12. Is it scratching the surface, or is it entrapping air bubbles inbetween both layers, when seen through a microscope? This also makes it opaque like frosted glass. I only have seen the entrapping in my tests: mostly in the seems between the little sausages, sometimes on top of surfaces as the top layer is not perfectly flat. (In case you don't have a microscope, sometimes a high-resolution camera with powerfull macro lens can also show this, better than with the naked eye.)
  13. Try using standard nylon hardware: there do already exist thousands of different things: screws, pins, nuts, clamps,... These will be much stronger, have a stable size, require almost no post-processing, and in the end be much cheaper. Maybe these will fit, or only require minor changes to your models to fit? In Belgium and the Netherlands, Essentra Components (previously Skiffy) has a good range. But also RS Components, Farnell and lots of others do. https://www.essentracomponents.com/en-nl If you want to print it yourself: - If you print it horizontally, it will be by far the strongest, but not cylindrical. Then it will only be half a cylinder, and probably have a flash or elephant feet at the bottom. - If you print it vertically, expect overextrusion, lots of blobs and deformations, and a very weak model that breaks easily, especially for high-temp materials like nylon. And expect it to wobble during the print causing a deformed rod, and likely fall over. I am not saying it is impossible, but for very small objects, you will have a hard time sorting these things out. If you use standard injection moulded nylon parts, you don't have these problems. Typical deformations of small, vertically printed items: Insufficient cooling due to the nozzle staying on top of the tiny area, so it does not solidify. Cones are 20mm high x 20mm diameter. Lowering temp does reduce this effect, but also reduces layer-bonding: not a problem in PLA but for sure a problem in nylon. Insufficient cooling, overextrusion, strings and blobs in vertically printed models (ca. 20mm high, printed at different temps and speeds). Less deformations but some flanges in horizontally printed models. So this is what you should expect.
  14. Older versions of Cura don't allow parts to overlap: if you place them too close together, one will jump away to a safe distance. I don't know how the most recent versions do this, probably the same? Most of the time I place all models into one CAD file, so Cura sees it as one model. For their placement, I use common sense: I place them as close together as practical, so that they won't fuse, and so that I can still grab and wiggle individual parts to remove them. For narrow but high parts (e.g. vertical rods), I make sure the brim overlaps, which gives much more stability against falling over. Or I design a custom brim and sideways supports in CAD to provide the desired vertical stability.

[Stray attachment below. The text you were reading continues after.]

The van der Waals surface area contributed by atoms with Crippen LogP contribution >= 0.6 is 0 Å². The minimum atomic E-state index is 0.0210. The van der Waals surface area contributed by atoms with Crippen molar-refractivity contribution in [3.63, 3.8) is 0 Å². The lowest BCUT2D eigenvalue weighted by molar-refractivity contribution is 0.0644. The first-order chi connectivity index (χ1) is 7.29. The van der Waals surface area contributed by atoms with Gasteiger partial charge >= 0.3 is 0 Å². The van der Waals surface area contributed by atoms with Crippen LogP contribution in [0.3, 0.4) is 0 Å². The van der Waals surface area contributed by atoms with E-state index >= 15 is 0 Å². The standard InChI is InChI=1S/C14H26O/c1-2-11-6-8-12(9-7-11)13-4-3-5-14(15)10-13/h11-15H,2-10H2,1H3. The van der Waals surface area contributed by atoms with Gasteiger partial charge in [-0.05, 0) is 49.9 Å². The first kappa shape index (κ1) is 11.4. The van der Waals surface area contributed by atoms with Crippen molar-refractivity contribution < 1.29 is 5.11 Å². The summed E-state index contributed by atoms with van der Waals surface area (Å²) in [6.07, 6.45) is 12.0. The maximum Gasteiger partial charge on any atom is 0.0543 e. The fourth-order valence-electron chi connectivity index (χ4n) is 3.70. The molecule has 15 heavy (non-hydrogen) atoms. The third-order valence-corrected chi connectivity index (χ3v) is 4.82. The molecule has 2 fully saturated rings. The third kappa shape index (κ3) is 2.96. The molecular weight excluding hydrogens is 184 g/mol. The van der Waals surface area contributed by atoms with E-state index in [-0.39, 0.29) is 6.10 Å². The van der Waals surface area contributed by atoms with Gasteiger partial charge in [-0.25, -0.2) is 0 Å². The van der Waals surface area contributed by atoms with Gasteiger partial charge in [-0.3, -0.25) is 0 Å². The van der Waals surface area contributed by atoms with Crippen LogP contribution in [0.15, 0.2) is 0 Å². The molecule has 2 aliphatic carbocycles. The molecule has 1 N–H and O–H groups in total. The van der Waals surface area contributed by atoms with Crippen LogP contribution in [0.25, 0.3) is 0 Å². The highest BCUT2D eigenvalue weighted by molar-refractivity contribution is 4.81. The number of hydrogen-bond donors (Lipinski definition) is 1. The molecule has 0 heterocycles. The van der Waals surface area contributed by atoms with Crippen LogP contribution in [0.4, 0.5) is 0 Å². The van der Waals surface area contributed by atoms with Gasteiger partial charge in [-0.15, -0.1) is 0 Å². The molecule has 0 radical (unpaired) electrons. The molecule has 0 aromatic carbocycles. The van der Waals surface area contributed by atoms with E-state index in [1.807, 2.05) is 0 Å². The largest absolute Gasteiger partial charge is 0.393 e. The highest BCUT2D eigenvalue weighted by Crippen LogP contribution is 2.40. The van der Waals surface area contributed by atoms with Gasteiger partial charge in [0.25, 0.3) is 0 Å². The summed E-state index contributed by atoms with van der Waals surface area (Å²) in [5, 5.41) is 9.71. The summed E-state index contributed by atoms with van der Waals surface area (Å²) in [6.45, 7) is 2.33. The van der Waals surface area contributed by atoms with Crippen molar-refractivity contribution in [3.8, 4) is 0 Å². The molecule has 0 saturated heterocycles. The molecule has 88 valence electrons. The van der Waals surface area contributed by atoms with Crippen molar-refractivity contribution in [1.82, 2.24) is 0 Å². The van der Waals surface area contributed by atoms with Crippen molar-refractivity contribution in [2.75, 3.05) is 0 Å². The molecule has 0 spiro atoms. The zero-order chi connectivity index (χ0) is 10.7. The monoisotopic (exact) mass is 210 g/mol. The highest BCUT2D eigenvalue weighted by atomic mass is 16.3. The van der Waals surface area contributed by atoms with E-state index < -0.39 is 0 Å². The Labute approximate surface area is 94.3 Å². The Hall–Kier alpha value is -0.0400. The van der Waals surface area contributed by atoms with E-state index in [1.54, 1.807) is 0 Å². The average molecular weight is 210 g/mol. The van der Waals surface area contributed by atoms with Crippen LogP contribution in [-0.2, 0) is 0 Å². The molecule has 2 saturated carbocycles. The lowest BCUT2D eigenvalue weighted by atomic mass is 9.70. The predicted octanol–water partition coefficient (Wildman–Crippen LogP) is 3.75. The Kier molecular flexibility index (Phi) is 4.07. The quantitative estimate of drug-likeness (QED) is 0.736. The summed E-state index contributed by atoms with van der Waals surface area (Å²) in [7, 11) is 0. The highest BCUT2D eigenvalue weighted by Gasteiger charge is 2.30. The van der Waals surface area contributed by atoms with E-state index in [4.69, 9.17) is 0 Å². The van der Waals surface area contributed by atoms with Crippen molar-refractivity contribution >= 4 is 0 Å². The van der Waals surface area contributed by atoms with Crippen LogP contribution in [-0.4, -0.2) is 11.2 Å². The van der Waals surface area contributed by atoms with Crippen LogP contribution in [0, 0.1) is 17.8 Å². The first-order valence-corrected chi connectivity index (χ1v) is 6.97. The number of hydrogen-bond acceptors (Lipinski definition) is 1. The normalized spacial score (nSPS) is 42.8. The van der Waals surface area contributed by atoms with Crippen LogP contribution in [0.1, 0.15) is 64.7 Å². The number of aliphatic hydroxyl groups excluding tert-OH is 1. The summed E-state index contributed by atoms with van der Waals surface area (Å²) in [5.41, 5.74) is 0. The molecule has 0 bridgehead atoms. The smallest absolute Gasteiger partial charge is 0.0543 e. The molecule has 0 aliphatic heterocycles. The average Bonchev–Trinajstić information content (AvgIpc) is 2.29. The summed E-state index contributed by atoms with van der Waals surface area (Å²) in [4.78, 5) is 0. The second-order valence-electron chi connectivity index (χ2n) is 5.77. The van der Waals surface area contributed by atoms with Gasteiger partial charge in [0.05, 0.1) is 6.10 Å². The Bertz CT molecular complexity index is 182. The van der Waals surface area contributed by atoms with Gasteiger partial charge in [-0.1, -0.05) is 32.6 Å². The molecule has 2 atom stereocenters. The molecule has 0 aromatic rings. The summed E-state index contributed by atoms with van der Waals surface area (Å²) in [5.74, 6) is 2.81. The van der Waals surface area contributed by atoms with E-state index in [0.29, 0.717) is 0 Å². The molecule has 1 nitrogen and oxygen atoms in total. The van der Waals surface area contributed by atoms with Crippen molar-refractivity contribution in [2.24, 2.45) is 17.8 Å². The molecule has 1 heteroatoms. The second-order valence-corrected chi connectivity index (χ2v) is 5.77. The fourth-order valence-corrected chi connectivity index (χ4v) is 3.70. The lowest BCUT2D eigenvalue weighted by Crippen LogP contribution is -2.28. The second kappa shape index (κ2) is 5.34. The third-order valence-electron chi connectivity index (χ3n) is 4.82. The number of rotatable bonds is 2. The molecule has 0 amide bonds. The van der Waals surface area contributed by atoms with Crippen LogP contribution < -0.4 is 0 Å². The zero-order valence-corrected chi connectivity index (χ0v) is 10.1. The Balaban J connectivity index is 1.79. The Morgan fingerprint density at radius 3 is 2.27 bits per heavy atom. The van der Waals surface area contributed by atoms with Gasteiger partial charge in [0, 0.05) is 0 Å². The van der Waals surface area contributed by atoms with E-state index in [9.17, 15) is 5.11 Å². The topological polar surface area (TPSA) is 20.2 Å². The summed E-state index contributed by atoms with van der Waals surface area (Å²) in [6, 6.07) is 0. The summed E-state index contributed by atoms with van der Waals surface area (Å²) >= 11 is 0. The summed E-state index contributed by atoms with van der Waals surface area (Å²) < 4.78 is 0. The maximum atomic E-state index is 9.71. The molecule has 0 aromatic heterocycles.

15. I believe it often has to do with "the shortest distance between the end of the current item, and the next item". So when the nozzle finishes one item, it will search for which next item is closest by from its current position. I think... Correct me if I have this wrong. At least, I found that carefull aligning indeed helps often, but not always, to improve printing order. As Cymon said above, I would also align the long items much compacter, maybe even so close to each other that their brims overlap so they combine into one big brim. Gives less travel time, less leaking while traveling, and often print quality is somewhat better in the center of the glass than on the extremes.
  16. A few years ago there have been discussions among people using ceramic plates or tiles instead of glass? I don't know if that has been developed further, and if it could be a solution?
  17. I doubt if 3D-printed plastic moulds can handle the mechanical load? I have had two-component resin parts shattered and flying all across the room when subjected to a load of only 5kN (500kg). Most injection moulding machines go up to metric tons. You would also need to polish the mould-surfaces quite well to be able to release the parts, removing all layer lines, and you probably still need to use a lot of release spray. But it might work for making chocolat or gummy bears though... :-) If it would be for industrial/prototyping use, what about a cheap aluminum prototyping mould, for up to 10000 copies? I think companies like Protolabs can do this?
  18. There do exist wrenches that grip on the sides of the nuts, not on the corners: these can be used to remove damaged rounded nuts and bolts. Search for "metrinch". If I remember well, the name comes from the fact that these can be used for both metric and imperial sizes. Anyway, be sure to use two such tools to grab both sides, so you don't apply torque to parts that can not handle it.
  19. Good idea. Such scales should have been moulded-in on each spool, for both 2.85mm and 1.75mm filaments. That could easily have been done.
  20. Heb je alle punten op gr5's checklist al geprobeerd? Die is ergens te vinden op dit forum, maar ik weet niet precies waar. Daarop staan zowat alle mogelijke oorzaken. Ik zou in de eerste plaats denken aan versleten teflon coupler, 3e fan (kleintje achteraan) die niet goed werkt, te dik of slecht filament, te snel of te koud (voor die snelheid) printen. Maar er zijn er nog tientallen.